Maliki fiqh witnessed the rise of three influential epitomes (mukthasars) in the course of less than 200 years that coincided with the establishment of the Mamluk state in Egypt and the Levant. The first, authored by Ibn Shas (d. 612), goes by the title ‘Iqd al-Jawahir al-Thamina. The second, authored by Ibn al-Hajib (d. 646), goes by the title Jami’ al Ummahat. The third, authored by Khalil b. Ishaq alJundi (d. 767), is popularly known as Mukhtasar Khalil. Of course, these weren’t the first works designed to epitomize the doctrines of the school. One of Malik’s earliest students is said to have authored two books that used the term mukhtasar: Mukhtasar Ibn ‘Abd al-Hakam, the longer and the shorter (al-mukhtasar al-kabir and al-mukhtasar al-saghir). Yet, the evolution of the genre in the Mamluk period marked a radical departure from earlier works that used the same title, particularly the Jami’ al-Ummahat and the Mukhtasar Khalil. Even in relation to Ibn Shas’s work, the latter two were characterized by a terseness of style, combined with an ambition to cover the entire breadth of the school’s doctrine, that rendered the texts themselves nearly unintelligible on their own. The relative opacity of these texts did not prevent them from becoming extremely influential: Ibn al-Hajib’s text was very popular and garnered several important commentaries until it was displaced by Mukhtasar Khalil, which came to occupy the field in later Malikism as the primary text of Maliki fiqh.
One can see similar trends in Mamluk-era Hanafism and Shafi’ism, although I don’t believe either school depended entirely on text in the fashion of the later Malikis on Khalil. Nevertheless, the rise of this genre of writing raises several important questions. First, what advantages did these texts have in the eyes of the jurists who wrote them and then used them in teaching and daily practice over older, more discursive texts? Second, how should we understand the relationship of these texts to the four hundred or five hundred years of legal writings that preceded them? Third, how were these texts used by jurists in the generations after they were authored? Fourth, what was the relationship of this genre to Muslim society and whether this accounts in part for its success?
In my article, I attempt to answer in part two principal questions: first, the historical relationship of the mukhtasar to its literary predecessors and the criteria that Khalil was able to use to compile a work that could credibly claim to restate the entirety of Maliki law; and second, the sociological function of these works, arguing that this genre played an important role in institutionalizing the rule of law by reducing legal indeterminacy. In another article, I attempted to measure the success of such a project by comparing the contents of fatwas to the theoretical doctrines articulated by Khalil. A thorough understanding of this genre will require research over at least three dimensions: (1) a much better understanding of the editing process: how did the author cull prior centuries of legal discourse to fashion his restatement?; (2) how were these texts used in the production and reproduction of legal knowledge, whether teaching (when were they introduced during legal education, and how were they introduced) or writing (what kinds of commentaries did such works spawn, and what were their function); and, (3) how successful were these works in guiding legal practice? What kinds of methods could we use to measure “success”?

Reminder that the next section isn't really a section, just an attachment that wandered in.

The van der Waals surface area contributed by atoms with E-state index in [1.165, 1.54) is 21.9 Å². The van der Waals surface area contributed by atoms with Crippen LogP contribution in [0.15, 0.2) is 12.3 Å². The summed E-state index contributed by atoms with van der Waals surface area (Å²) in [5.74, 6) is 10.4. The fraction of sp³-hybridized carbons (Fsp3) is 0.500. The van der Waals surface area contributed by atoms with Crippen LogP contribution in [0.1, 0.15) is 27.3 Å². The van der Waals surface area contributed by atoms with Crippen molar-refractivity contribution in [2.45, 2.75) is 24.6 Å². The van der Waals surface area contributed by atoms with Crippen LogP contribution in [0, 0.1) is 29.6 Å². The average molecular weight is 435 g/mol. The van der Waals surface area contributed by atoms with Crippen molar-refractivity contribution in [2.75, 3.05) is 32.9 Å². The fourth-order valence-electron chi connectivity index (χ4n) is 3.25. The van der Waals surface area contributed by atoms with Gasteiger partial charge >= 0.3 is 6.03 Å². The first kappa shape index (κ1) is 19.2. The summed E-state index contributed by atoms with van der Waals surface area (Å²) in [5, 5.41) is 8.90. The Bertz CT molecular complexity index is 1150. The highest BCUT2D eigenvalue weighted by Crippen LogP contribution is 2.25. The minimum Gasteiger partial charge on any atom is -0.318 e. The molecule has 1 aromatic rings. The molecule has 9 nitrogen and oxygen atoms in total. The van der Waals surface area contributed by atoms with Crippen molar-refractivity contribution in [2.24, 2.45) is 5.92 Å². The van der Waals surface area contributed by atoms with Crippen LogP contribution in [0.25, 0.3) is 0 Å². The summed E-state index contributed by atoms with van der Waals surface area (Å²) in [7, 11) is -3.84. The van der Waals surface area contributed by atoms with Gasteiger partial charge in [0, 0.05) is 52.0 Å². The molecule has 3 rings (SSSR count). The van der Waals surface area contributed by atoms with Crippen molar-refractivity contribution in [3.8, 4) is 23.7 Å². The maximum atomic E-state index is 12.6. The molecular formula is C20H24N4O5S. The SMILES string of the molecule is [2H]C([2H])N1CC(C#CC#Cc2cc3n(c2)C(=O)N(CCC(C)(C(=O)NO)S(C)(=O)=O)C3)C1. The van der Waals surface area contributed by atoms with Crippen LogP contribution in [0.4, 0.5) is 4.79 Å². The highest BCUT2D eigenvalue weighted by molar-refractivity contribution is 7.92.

Organizers: Hakki Arslan (Collaborative Research Center (SFB 1385) at the Münster University),
Intisar Rabb (Program of Islamic Law at Harvard Law School), Necmettin Kızılkaya (Department of
Islamic Law at Istanbul University Faculty of Theology)
The recordings of the first two lectures are online available:
Murteza Bedir, Istanbul University: “Form, Function and Historical Development of uṣūl al-fiqh as a Genre”
Mohammad Fadel, Toronto University: “Form, Function and Historical Development of muḫtaṣar as a Genre“
For the program see here: